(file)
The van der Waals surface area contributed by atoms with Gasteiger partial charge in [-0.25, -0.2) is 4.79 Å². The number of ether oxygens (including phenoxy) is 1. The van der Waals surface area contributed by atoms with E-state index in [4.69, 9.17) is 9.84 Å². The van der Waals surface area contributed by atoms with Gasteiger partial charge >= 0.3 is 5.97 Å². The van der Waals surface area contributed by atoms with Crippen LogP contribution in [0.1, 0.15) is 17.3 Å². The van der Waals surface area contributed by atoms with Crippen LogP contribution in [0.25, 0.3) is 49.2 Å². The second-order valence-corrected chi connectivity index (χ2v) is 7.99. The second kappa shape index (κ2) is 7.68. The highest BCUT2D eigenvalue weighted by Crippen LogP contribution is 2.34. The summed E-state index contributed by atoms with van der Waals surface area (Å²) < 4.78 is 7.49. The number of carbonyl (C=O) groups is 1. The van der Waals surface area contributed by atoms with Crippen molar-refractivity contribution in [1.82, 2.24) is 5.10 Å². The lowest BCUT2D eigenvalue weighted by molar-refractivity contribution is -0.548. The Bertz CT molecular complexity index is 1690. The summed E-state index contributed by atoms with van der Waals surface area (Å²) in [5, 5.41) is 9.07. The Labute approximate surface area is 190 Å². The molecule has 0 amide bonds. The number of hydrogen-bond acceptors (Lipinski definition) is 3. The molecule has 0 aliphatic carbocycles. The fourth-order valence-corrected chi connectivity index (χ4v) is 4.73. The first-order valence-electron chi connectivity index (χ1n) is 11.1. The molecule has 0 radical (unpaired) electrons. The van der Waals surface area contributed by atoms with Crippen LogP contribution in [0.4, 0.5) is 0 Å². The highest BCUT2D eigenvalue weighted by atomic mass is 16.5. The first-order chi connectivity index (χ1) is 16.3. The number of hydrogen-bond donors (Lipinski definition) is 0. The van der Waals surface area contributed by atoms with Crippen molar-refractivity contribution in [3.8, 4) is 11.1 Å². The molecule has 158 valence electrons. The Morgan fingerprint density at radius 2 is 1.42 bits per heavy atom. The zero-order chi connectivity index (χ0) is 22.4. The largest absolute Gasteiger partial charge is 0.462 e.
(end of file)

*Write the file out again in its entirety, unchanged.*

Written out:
The van der Waals surface area contributed by atoms with Gasteiger partial charge in [-0.25, -0.2) is 4.79 Å². The number of ether oxygens (including phenoxy) is 1. The van der Waals surface area contributed by atoms with E-state index in [4.69, 9.17) is 9.84 Å². The van der Waals surface area contributed by atoms with Gasteiger partial charge >= 0.3 is 5.97 Å². The van der Waals surface area contributed by atoms with Crippen LogP contribution in [0.1, 0.15) is 17.3 Å². The van der Waals surface area contributed by atoms with Crippen LogP contribution in [0.25, 0.3) is 49.2 Å². The second-order valence-corrected chi connectivity index (χ2v) is 7.99. The second kappa shape index (κ2) is 7.68. The highest BCUT2D eigenvalue weighted by Crippen LogP contribution is 2.34. The summed E-state index contributed by atoms with van der Waals surface area (Å²) < 4.78 is 7.49. The number of carbonyl (C=O) groups is 1. The van der Waals surface area contributed by atoms with Crippen molar-refractivity contribution in [1.82, 2.24) is 5.10 Å². The lowest BCUT2D eigenvalue weighted by molar-refractivity contribution is -0.548. The Bertz CT molecular complexity index is 1690. The summed E-state index contributed by atoms with van der Waals surface area (Å²) in [5, 5.41) is 9.07. The Labute approximate surface area is 190 Å². The molecule has 0 amide bonds. The number of hydrogen-bond acceptors (Lipinski definition) is 3. The molecule has 0 aliphatic carbocycles. The fourth-order valence-corrected chi connectivity index (χ4v) is 4.73. The first-order valence-electron chi connectivity index (χ1n) is 11.1. The molecule has 0 radical (unpaired) electrons. The van der Waals surface area contributed by atoms with Crippen LogP contribution in [0.4, 0.5) is 0 Å². The highest BCUT2D eigenvalue weighted by atomic mass is 16.5. The first-order chi connectivity index (χ1) is 16.3. The number of hydrogen-bond donors (Lipinski definition) is 0. The van der Waals surface area contributed by atoms with Crippen molar-refractivity contribution in [3.8, 4) is 11.1 Å². The molecule has 158 valence electrons. The Morgan fingerprint density at radius 2 is 1.42 bits per heavy atom. The zero-order chi connectivity index (χ0) is 22.4. The largest absolute Gasteiger partial charge is 0.462 e.